Most skin cancer is caused by ultraviolet (UV) light damaging the DNA in skin cells. The main source of UV light is sunlight.
Sunlight contains 3 types of UV light:
- ultraviolet A (UVA)
- ultraviolet B (UVB)
- ultraviolet C (UVC)
UVC is most dangerous to the skin but is filtered out by the Earth's atmosphere. UVA and UVB damage pale skin over time, making it more likely for skin cancers to develop. UVB is thought to be the main cause of skin cancer overall, but it is not yet known whether UVA also plays a role in causing melanoma.
Artificial sources of light, such as sunlamps and tanning beds, also increase your risk of developing skin cancer.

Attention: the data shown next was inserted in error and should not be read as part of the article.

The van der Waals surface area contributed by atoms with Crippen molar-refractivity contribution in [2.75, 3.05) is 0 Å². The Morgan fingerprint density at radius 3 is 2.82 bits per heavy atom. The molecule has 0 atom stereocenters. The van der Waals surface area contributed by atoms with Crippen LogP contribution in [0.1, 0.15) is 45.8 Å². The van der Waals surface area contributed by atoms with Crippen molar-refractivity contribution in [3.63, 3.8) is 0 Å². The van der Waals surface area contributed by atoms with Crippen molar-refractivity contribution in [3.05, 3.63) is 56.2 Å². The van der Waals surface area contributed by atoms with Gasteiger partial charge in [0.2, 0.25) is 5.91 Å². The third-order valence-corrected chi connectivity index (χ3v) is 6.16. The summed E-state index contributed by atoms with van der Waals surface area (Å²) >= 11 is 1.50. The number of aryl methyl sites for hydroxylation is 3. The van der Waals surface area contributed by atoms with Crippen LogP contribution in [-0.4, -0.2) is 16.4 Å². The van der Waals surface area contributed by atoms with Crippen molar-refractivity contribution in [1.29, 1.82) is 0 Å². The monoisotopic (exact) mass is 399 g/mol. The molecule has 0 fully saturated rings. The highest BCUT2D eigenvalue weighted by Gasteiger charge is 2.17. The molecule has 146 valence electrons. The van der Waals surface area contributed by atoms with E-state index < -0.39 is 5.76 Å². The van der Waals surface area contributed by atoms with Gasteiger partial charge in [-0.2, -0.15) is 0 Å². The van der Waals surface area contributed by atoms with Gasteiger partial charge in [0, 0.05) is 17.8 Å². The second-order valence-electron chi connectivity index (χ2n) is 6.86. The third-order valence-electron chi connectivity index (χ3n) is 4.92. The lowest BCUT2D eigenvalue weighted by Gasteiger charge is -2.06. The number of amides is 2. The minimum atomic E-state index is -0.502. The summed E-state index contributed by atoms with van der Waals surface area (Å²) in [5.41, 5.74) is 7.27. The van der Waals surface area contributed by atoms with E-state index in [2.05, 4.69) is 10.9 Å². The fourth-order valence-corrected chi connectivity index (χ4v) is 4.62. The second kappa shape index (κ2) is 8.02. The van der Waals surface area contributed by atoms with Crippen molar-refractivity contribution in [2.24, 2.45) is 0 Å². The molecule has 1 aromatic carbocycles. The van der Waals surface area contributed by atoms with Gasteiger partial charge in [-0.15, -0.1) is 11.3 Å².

Repeated sunburn, either by the sun or by artificial sources of light, increases the risk of melanoma in people of all ages.
You have an increased risk of melanoma if you have lots of moles on your body, particularly if they're large (more than 5mm) or unusually shaped.
For this reason, it's important to monitor your moles for changes and avoid exposing them to intense sun.
You're also more likely to develop melanoma skin cancer if you have:
- a close relative who's had melanoma skin cancer
- pale skin that does not tan easily
- red or blonde hair
- blue eyes
- several freckles
- previously damaged your skin through sunburn or radiotherapy treatment
- a condition that suppresses your immune system, such as diabetes or you take medicines that suppress your immune system (immunosuppressants)
- a previous diagnosis of skin cancer
The risk of developing skin cancer also increases with age.
Cancer Research UK has more information about melanoma risks and causes.